Impact of behavioral health consultant interventions on patient symptoms and functioning in an integrated family medicine clinic

Craig J. Bryan, Chad Morrow, Kathryn Kanzler Appolonio

Research output: Contribution to journalArticlepeer-review

53 Scopus citations

Abstract

Patterns of symptomatic and functional change associated with behavioral health consultant (BHC) intervention in an integrated family medicine clinic were investigated among 338 primary care patients under routine conditions without exclusion. Patients were referred to the BHC by primary care providers (PCPs) and participated in one to four brief, behaviorally oriented appointments in primary care. The Behavioral Health Measure-20 (BHM) was completed at each appointment. Results indicated that higher levels of distress at baseline were associated with more follow-up appointments, and that patients demonstrated simultaneous, clinically meaningful improvement in well-being, symptoms, and functioning in as few as two to three BHC appointments. Patterns of clinical improvement support the effectiveness of BHC interventions, but contradict the phase model of psychotherapy (Howard, Lueger, Maling, & Martinovich, 1993).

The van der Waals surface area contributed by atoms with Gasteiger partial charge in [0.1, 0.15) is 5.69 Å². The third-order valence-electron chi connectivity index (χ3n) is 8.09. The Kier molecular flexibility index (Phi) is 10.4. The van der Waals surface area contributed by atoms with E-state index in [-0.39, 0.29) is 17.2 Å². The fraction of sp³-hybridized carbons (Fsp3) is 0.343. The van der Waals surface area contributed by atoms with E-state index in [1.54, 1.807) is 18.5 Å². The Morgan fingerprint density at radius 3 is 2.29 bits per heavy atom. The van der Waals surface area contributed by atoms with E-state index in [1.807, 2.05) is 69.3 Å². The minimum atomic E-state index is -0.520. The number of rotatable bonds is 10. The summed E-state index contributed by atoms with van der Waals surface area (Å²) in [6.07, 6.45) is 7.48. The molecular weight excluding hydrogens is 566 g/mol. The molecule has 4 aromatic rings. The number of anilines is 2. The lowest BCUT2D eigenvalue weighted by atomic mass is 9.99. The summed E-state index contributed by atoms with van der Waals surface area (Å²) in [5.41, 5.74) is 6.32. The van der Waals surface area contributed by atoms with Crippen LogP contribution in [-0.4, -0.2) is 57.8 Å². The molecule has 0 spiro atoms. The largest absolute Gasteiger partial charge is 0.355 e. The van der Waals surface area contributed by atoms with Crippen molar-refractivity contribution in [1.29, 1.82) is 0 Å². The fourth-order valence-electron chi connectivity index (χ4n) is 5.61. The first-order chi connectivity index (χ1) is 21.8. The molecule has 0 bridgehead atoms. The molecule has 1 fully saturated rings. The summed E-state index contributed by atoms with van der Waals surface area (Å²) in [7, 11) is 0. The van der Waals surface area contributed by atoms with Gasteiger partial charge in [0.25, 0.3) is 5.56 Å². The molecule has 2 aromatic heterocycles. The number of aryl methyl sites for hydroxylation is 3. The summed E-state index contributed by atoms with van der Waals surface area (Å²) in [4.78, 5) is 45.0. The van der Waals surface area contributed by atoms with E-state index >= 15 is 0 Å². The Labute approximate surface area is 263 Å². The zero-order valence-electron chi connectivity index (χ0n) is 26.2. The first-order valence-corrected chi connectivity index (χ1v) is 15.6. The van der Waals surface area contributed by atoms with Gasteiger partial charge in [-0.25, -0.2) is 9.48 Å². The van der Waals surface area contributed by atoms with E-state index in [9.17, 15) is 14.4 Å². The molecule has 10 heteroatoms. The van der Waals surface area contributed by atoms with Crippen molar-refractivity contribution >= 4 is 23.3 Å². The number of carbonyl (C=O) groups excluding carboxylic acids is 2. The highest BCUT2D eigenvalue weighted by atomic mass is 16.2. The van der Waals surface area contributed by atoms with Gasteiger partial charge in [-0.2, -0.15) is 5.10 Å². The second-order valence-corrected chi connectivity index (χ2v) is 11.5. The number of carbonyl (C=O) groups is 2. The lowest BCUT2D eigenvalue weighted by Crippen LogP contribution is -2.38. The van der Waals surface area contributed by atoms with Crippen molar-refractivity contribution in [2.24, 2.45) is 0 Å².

Original languageEnglish (US)
Pages (from-to)281-293
Number of pages13
JournalJournal of Clinical Psychology
Volume65
Issue number3
DOIs
StatePublished - 2009

Keywords

  • Phase model
  • Primary care
  • Psychotherapy process
  • Treatment outcomes

ASJC Scopus subject areas

  • Arts and Humanities (miscellaneous)
  • Clinical Psychology

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